My research interests are varied, although they generally come under the umbrella of applying mathemical methods to problems in computing. More information can generally be found in my publications. Some general headings are:

Euler Equations on Diffeo Groups

My principal research at the moment is concerned with looking at geometric, analytic, and numerical aspects of generalised Euler equations on diffeomorphism groups. The focus is a better understanding of the equations and their behaviour; this will have beneifts in their utilisation in applications as diverse as medical imaging and fluid dynamics. I am one of three main researchers in the Applied Dynamics Group at Massey, working in this area. (Picture is a diffeomorphic warp of the circle with the green boundary held fixed.)

Machine Learning

My PhD is in machine learning, particularly self-organisation and novelty detection. For more information, including the `Grow When Required' network that was part of the thesis, see here. I still do theoretic work in this area, principally in spline interpolation, but I am part of teams working on applications in pollen recognition and smart homes. You might also be interested in my book.
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Shape Space and Image Analysis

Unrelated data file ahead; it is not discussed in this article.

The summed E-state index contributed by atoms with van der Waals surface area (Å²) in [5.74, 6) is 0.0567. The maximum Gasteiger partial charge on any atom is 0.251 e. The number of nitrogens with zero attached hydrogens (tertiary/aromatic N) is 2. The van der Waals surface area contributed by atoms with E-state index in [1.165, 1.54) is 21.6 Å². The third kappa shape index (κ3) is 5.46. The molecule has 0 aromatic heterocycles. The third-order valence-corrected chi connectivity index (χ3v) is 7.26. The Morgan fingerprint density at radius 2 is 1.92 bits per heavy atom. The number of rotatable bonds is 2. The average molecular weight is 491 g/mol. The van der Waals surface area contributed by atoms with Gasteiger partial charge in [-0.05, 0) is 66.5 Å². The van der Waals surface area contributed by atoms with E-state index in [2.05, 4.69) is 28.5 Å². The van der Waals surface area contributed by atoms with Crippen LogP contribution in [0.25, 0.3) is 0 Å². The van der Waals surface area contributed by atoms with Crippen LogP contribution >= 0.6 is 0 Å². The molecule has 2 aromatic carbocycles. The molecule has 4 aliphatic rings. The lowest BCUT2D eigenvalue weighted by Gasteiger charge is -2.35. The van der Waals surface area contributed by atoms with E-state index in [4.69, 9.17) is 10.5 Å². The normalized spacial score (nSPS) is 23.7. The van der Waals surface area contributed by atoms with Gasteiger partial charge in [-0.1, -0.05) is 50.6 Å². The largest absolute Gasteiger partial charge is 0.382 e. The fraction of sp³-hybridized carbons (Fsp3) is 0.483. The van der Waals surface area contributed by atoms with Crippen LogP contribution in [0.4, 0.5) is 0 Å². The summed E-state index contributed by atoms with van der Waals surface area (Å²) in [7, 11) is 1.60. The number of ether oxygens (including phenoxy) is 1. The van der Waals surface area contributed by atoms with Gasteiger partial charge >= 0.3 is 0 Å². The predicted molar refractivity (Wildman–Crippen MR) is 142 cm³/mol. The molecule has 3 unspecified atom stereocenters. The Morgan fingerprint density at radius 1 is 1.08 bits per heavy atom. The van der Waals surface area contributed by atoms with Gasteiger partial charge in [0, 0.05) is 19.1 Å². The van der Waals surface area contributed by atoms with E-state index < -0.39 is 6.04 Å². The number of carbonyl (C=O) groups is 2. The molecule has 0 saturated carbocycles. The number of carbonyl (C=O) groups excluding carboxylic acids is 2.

Many of the methods that I am interested in can be applied to images, particularly what is known as 'shape space', the mathematical description of shape (technically, the embeddings of S^1 into R^2 quotiented by the diffeo group of S^1). For example, solutions to the generalised Euler equations on the diffeomorpism group can be applied to image registration, where medical images are brought into alignment to assist in diagnosis of disease. Additionally, splines and other interpolating functions can be used to increase the resolution of images (super-resolution) and to fill in missing information (inpainting). It also enables you to do some fun things. (The picture is an MRI image of my brain; apparently it was in full working order when the scan was taken.)

Complex Systems

I am also interested in complex systems, such as small world and scale-free networks, and particularly in their links to graph theory and computational complexity. This includes work on probabilistic networks. This work is in its early stages.
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